Insights and Actions – “The Trend is Your Friend… For Now”
June 13, 2017
Political risks remain high, as do geopolitical risks, but overall economic risks seem fairly low. Credit spreads are low and show very little signs of stress or excess.
Clients ask us about the longevity of this recovery, and we acknowledge that this is one of the longest expansions in history. Having said that, we must also remind clients that economic expansions do not die of old age. Instead, economic expansions end with policy mistakes. More specifically, those policy mistakes occur when the Fed raises interest rates too far, with their focus being to slow down an overheating economy where strong growth has led to significant inflationary pressures. While we expect the Fed to raise interest rates this week, we do not see Fed policy becoming so tight as to prevent or even slow economic growth.
The market has gone through two significant changes this year. The first was the recognition that the Administration would have difficulty passing its agenda. That took the bank and cyclical stocks down significantly after their blazing run following election day. The failure to quickly pass the Trump agenda has also caused the materials and commodities stocks to correct since infrastructure spending is likely to be further into the future, if at all.
The second, and perhaps more important transformation was the shift to the belief that the U.S. economy is growing at a reasonable pace without the Trump agenda. Corporate earnings have been solid, and guidance has generally been positive. The market’s strength in late April and through May has been driven by solid fundamentals, and that is an excellent reason for the market to move higher.
Taking it all together, we feel that a constructive attitude toward the market is appropriate at this time.
Data Points and Global Economic Indicators
We continue to see weak commodity prices, weak energy prices, and low interest rates. These “hard” data points continue to conflict with the survey data that suggests consumer and CEO confidence remain fairly robust.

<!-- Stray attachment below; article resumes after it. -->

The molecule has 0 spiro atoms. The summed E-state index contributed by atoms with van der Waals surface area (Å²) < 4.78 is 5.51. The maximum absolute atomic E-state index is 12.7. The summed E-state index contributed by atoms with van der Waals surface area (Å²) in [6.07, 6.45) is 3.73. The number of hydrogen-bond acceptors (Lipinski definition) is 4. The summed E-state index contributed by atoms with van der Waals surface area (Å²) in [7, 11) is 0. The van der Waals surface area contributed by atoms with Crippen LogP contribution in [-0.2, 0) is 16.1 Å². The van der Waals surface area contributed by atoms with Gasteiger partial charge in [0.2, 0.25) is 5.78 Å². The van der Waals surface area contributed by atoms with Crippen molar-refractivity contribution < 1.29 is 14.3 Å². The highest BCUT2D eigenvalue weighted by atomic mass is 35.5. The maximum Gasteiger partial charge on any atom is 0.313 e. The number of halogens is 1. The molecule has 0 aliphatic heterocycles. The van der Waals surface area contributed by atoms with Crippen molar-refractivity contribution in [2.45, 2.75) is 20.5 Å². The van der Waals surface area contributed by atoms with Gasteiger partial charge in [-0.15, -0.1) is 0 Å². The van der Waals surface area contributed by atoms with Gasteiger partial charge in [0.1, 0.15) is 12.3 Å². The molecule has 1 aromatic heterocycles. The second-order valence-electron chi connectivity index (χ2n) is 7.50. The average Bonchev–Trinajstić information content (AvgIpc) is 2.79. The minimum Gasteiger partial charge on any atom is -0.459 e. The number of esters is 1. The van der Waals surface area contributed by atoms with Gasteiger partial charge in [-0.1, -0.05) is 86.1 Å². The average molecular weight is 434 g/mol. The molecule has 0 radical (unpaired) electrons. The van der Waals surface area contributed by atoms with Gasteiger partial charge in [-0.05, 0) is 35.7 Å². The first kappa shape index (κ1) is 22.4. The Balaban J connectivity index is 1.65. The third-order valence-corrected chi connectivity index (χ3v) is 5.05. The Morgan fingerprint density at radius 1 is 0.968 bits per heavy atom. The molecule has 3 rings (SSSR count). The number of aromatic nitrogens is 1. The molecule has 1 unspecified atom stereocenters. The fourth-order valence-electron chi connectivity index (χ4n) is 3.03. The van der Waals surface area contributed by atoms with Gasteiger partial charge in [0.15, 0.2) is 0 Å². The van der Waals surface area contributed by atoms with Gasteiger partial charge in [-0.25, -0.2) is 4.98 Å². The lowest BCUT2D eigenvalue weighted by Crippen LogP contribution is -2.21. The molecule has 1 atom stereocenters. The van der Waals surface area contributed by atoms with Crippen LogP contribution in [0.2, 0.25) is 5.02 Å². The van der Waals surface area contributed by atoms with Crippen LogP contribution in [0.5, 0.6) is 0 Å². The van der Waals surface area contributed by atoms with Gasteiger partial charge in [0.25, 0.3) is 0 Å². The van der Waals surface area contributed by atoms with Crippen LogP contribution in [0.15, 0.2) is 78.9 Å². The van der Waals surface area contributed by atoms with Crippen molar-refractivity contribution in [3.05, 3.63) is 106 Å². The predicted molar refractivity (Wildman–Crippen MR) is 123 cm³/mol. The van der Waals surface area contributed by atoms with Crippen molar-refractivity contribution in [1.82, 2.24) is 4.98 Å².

The data points tell a story of an economy that is on a firm footing. While the number of new jobs created has been weak, the overall employment conditions continue to improve, and at some point we will have to consider the potential for higher wage growth. So far, wage inflation has not been an issue.
The market continues to ignore “bad news” and embrace “good news” as it makes new highs. The market wants to go higher. The trend is up… for now.
We do not see any perceptible pattern within the data that suggests trouble is brewing. Of course, we remain vulnerable to political and geopolitical risks, but we are hard pressed to find any series of data points that raises significant concerns.
We believe it is prudent to hold less cash than usual. Our targeted cash position for clients in our Tactical Equity Income and Tactical Equity Opportunities strategies is roughly 8%. This is down from about 15% as of this time last month.
We have continued to reduce our exposure to the cyclical economic sectors, and have increased exposure to those areas that will continue to benefit from growth. We have added to our consumer discretionary exposure and have also added modestly to our industrial exposure. To provide for these purchases, we have reduced our exposure to Trump-related stocks such as energy and basic materials stocks. Our largest exposure continues to be in the technology group where we find the potential for above-average growth.
The market has been successfully ignoring the risks, and any potential successes from the Trump agenda are likely to be viewed as gravy. Corporate earnings are growing again, and many companies have posted good guidance. Our current strategy could best be expressed as “the trend is your friend… for now.” We acknowledge that the migration toward more passive investments works incredibly well in a market that seems to go up without interruption. But just as the suggestions that “buy and hold” was dead following the Great Recession proved to be wrong, so too is the unchallenged belief that passive management is far superior to active management. Active managers tend to add significant value when markets are struggling, and the ability to raise cash or reduce exposure to sectors at risk can significantly reduce downside exposure. For now, we remain mostly fully invested, but we do acknowledge that the day will come when the trend changes and the need for risk management will once again assert itself.